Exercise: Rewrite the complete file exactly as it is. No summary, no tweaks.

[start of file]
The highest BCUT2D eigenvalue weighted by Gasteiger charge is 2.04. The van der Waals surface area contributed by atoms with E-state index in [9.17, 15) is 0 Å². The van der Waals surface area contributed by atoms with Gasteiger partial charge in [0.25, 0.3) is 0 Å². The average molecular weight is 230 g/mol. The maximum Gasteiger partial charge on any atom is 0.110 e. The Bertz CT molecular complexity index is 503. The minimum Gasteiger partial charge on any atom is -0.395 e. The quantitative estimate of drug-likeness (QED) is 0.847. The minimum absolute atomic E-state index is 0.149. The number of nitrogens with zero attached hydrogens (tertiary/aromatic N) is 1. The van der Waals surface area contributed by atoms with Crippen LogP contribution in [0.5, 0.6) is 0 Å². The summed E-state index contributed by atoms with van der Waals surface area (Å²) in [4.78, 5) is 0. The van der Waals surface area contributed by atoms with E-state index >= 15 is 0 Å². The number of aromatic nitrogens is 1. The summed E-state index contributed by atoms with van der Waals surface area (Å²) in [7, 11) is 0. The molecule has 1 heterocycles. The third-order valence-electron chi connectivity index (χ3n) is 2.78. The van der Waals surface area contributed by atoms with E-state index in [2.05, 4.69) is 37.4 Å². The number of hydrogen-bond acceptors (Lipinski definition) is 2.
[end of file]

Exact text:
The highest BCUT2D eigenvalue weighted by Gasteiger charge is 2.04. The van der Waals surface area contributed by atoms with E-state index in [9.17, 15) is 0 Å². The van der Waals surface area contributed by atoms with Gasteiger partial charge in [0.25, 0.3) is 0 Å². The average molecular weight is 230 g/mol. The maximum Gasteiger partial charge on any atom is 0.110 e. The Bertz CT molecular complexity index is 503. The minimum Gasteiger partial charge on any atom is -0.395 e. The quantitative estimate of drug-likeness (QED) is 0.847. The minimum absolute atomic E-state index is 0.149. The number of nitrogens with zero attached hydrogens (tertiary/aromatic N) is 1. The van der Waals surface area contributed by atoms with Crippen LogP contribution in [0.5, 0.6) is 0 Å². The summed E-state index contributed by atoms with van der Waals surface area (Å²) in [4.78, 5) is 0. The van der Waals surface area contributed by atoms with E-state index >= 15 is 0 Å². The number of aromatic nitrogens is 1. The summed E-state index contributed by atoms with van der Waals surface area (Å²) in [7, 11) is 0. The molecule has 1 heterocycles. The third-order valence-electron chi connectivity index (χ3n) is 2.78. The van der Waals surface area contributed by atoms with E-state index in [2.05, 4.69) is 37.4 Å². The number of hydrogen-bond acceptors (Lipinski definition) is 2.